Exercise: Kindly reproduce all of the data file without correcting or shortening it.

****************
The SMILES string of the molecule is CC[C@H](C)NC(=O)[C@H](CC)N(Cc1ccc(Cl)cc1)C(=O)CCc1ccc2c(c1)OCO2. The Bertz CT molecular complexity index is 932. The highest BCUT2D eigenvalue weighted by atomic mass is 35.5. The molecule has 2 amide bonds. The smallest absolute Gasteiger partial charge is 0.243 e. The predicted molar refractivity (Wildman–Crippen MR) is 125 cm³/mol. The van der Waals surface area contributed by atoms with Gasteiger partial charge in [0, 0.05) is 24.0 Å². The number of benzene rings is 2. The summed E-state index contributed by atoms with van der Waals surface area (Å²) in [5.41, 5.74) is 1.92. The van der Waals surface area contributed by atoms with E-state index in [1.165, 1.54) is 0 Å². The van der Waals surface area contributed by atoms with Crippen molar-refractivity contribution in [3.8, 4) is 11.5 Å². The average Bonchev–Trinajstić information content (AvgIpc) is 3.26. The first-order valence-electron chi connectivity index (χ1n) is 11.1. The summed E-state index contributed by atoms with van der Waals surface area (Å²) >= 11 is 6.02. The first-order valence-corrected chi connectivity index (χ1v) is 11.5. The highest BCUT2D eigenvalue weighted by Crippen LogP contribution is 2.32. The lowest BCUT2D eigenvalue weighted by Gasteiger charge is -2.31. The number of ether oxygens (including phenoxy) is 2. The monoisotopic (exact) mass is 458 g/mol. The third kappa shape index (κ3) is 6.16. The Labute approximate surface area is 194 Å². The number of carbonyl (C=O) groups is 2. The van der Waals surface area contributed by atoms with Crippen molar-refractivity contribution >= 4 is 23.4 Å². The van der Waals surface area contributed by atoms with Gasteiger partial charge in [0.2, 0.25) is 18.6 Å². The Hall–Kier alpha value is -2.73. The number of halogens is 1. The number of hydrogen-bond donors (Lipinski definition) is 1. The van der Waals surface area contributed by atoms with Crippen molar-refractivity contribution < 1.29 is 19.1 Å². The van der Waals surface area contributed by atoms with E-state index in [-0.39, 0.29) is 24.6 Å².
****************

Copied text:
The SMILES string of the molecule is CC[C@H](C)NC(=O)[C@H](CC)N(Cc1ccc(Cl)cc1)C(=O)CCc1ccc2c(c1)OCO2. The Bertz CT molecular complexity index is 932. The highest BCUT2D eigenvalue weighted by atomic mass is 35.5. The molecule has 2 amide bonds. The smallest absolute Gasteiger partial charge is 0.243 e. The predicted molar refractivity (Wildman–Crippen MR) is 125 cm³/mol. The van der Waals surface area contributed by atoms with Gasteiger partial charge in [0, 0.05) is 24.0 Å². The number of benzene rings is 2. The summed E-state index contributed by atoms with van der Waals surface area (Å²) in [5.41, 5.74) is 1.92. The van der Waals surface area contributed by atoms with E-state index in [1.165, 1.54) is 0 Å². The van der Waals surface area contributed by atoms with Crippen molar-refractivity contribution in [3.8, 4) is 11.5 Å². The average Bonchev–Trinajstić information content (AvgIpc) is 3.26. The first-order valence-electron chi connectivity index (χ1n) is 11.1. The summed E-state index contributed by atoms with van der Waals surface area (Å²) >= 11 is 6.02. The first-order valence-corrected chi connectivity index (χ1v) is 11.5. The highest BCUT2D eigenvalue weighted by Crippen LogP contribution is 2.32. The lowest BCUT2D eigenvalue weighted by Gasteiger charge is -2.31. The number of ether oxygens (including phenoxy) is 2. The monoisotopic (exact) mass is 458 g/mol. The third kappa shape index (κ3) is 6.16. The Labute approximate surface area is 194 Å². The number of carbonyl (C=O) groups is 2. The van der Waals surface area contributed by atoms with Crippen molar-refractivity contribution >= 4 is 23.4 Å². The van der Waals surface area contributed by atoms with Gasteiger partial charge in [0.2, 0.25) is 18.6 Å². The Hall–Kier alpha value is -2.73. The number of halogens is 1. The number of hydrogen-bond donors (Lipinski definition) is 1. The van der Waals surface area contributed by atoms with Crippen molar-refractivity contribution < 1.29 is 19.1 Å². The van der Waals surface area contributed by atoms with E-state index in [-0.39, 0.29) is 24.6 Å².